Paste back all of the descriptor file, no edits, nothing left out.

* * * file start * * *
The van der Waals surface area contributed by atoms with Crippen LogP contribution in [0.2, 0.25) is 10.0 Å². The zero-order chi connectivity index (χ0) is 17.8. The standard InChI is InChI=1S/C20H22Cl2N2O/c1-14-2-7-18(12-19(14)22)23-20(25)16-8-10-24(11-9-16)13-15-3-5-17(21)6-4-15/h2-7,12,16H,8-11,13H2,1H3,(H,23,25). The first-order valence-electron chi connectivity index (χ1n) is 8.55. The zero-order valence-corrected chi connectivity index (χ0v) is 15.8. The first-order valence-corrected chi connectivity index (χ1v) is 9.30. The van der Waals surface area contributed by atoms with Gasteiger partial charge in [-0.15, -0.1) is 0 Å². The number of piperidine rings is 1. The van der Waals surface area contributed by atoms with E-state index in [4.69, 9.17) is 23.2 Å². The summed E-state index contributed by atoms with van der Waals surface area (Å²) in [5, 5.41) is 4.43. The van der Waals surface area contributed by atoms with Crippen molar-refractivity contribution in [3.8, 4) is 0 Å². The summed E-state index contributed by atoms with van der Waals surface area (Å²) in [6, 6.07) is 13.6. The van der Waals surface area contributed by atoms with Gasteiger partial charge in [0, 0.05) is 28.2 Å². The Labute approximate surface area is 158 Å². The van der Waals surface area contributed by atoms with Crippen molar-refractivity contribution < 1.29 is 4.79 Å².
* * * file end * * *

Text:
The van der Waals surface area contributed by atoms with Crippen LogP contribution in [0.2, 0.25) is 10.0 Å². The zero-order chi connectivity index (χ0) is 17.8. The standard InChI is InChI=1S/C20H22Cl2N2O/c1-14-2-7-18(12-19(14)22)23-20(25)16-8-10-24(11-9-16)13-15-3-5-17(21)6-4-15/h2-7,12,16H,8-11,13H2,1H3,(H,23,25). The first-order valence-electron chi connectivity index (χ1n) is 8.55. The zero-order valence-corrected chi connectivity index (χ0v) is 15.8. The first-order valence-corrected chi connectivity index (χ1v) is 9.30. The van der Waals surface area contributed by atoms with Gasteiger partial charge in [-0.15, -0.1) is 0 Å². The number of piperidine rings is 1. The van der Waals surface area contributed by atoms with E-state index in [4.69, 9.17) is 23.2 Å². The summed E-state index contributed by atoms with van der Waals surface area (Å²) in [5, 5.41) is 4.43. The van der Waals surface area contributed by atoms with Crippen molar-refractivity contribution in [3.8, 4) is 0 Å². The summed E-state index contributed by atoms with van der Waals surface area (Å²) in [6, 6.07) is 13.6. The van der Waals surface area contributed by atoms with Gasteiger partial charge in [0, 0.05) is 28.2 Å². The Labute approximate surface area is 158 Å². The van der Waals surface area contributed by atoms with Crippen molar-refractivity contribution < 1.29 is 4.79 Å².